Power People of Kansas City 2017

Super powers, dynamic duos and wonder women of KC



(page 5 of 9)

 

SPORTS

 

   Kathy Nelson (President and CEO, Kansas City Sports Commission and Foundation)

   The Kansas City Sports Commission and Foundation does incalculable behind-the-scenes work in town, and Nelson has been its president and CEO since 2011. Nelson and the Sports Commission have been influential in bringing such diverse sporting events as the 2016 U.S. Figure Skating Championships and December’s NCAA Women’s Volleyball Championship while keeping the Big 12 Tournament a Kansas City tradition.

 

   Bob Kendrick (President, Negro Leagues Baseball Museum)

   The museum wouldn’t be what it is without Buck O’Neil, nor would it be the same without Kendrick, who was welcomed back as the museum’s president in 2011 and has put it on steadier footing. Under his eadership, the legacy of the Negro Leagues remains at the forefront.

 

   Tony Severino & Terry English (High school coaches)

   Before Severino won seven state championships at Rockhurst High School, he won another at Shawnee Mission Northwest in 1982. The man and Rockhurst football are synonymous with one another as he leads a state title contender (again) in 2017, his 35th season with the Hawklets. What Severino is to high school football in Kansas City, Terry English is to high school basketball. Last year was his 40th season coaching the girls’ basketball team at Bishop Miege High School, highlighted by two milestones: his 800th career win (820-162 overall) and his 20th state title.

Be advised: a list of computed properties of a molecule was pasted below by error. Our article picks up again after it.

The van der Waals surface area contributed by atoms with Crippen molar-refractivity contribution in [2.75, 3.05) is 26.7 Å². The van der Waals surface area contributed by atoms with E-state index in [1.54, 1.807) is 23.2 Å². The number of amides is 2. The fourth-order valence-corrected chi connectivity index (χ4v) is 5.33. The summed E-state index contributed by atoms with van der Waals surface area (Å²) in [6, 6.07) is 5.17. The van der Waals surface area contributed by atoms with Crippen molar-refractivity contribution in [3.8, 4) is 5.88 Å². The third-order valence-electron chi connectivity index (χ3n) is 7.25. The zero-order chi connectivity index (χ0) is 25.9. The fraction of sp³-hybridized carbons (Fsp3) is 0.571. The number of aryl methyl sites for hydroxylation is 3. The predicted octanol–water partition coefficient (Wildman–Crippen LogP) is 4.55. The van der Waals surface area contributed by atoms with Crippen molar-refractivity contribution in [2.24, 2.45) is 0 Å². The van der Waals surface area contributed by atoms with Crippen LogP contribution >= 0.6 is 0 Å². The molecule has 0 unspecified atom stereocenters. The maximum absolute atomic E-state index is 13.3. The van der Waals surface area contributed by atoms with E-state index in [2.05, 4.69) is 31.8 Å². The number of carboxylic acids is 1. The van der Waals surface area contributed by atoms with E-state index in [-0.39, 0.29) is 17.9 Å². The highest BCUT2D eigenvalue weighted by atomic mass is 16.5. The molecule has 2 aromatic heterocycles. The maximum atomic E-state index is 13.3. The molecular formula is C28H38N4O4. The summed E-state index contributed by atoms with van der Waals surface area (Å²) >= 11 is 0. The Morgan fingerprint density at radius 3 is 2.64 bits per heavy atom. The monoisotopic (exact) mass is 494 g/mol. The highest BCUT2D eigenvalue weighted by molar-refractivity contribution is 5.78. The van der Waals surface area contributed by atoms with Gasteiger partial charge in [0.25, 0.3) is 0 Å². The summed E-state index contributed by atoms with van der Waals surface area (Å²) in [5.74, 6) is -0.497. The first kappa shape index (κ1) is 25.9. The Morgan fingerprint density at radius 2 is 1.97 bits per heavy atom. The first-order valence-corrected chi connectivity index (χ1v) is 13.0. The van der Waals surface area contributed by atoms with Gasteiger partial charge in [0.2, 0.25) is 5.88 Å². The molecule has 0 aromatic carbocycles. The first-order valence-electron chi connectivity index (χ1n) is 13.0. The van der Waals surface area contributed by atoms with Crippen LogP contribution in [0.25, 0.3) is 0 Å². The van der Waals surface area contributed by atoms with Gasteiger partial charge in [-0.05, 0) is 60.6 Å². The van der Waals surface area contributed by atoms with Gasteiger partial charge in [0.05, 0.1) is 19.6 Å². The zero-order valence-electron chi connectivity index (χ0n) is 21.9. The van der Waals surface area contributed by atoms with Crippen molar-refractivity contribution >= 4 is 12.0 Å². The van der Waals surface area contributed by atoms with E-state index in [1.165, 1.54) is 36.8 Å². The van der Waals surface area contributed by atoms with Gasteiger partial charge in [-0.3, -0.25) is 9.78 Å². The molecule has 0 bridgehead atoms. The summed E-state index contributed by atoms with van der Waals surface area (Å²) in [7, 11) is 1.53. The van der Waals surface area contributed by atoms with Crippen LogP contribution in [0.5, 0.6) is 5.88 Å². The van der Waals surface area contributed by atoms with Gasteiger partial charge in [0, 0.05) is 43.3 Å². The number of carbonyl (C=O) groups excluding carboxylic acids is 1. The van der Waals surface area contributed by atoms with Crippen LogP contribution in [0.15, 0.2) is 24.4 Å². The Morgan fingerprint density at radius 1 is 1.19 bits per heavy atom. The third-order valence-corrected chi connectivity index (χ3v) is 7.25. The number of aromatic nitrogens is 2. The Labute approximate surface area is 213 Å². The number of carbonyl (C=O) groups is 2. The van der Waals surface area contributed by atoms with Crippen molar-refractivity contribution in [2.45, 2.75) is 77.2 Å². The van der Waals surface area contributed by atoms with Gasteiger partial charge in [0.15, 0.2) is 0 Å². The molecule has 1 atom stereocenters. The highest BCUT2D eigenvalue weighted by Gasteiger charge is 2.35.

Secret Power

   Rob Thomson (Executive Vice President, Sporting KC Communications & Digital)

   Thompson is one of the very few Sporting KC associates to be with the club since its inaugural 1996 season (except for a brief one-year hiatus) and has played a leading role in transforming the club into a model MLS organization — especially since the rebrand from the Kansas City Wizards to Sporting KC in 2011. Under Thomson’s guidance, Sporting KC has set the standard for a fan/fam-friendly experience.

 

Earl Santee (Center)

 

    Iron Man

   Earl Santee

  Kansas City is a mecca for stadium architecture, and Santee, the founder of Populous, has revolutionized the way America views games in the stands. With the completion of SunTrust Park in Atlanta, Santee's company has designed or renovated 20 of the 30 major league ballparks. Santee, a University of Kansas graduate, is a central figure in modern baseball without stepping to the plate for a major league at-bat.

  And when Kauffman Stadium and Arrowhead Stadium needed facelifts and upgrades, it was Populous that was selected for each project. The firm helped co-design Sprint Center, which turned 10 years old in October. What about Children’s Mercy Park, the home of Sporting Kansas City? You guessed it: That’s a Populous stadium, too.

   Santee and Populous have their hand in virtually every sports cookie jar. College football stadiums, soccer stadiums, and even tennis venues like Margaret Court Arena for the Australian Open have trusted the Populous touch.

   The sheer number of buildings around the world have made Santee a preeminent figure in the industry. A company that started with only seven employees has grown into a force with headquarters not just in Kansas City, but in London and Brisbane, with offices in cities such as New York, Beijing and a new office in Tokyo.

   Santee says every design process starts with a narrative. “It’s a story about the culture, the history, the traditions, the future of a community. And of course, the fans. When I see all the fans together for the first time on opening day, I get goosebumps every time. It’s the moment of seeing them fall in love with their new home, a home that we created unique for that moment.”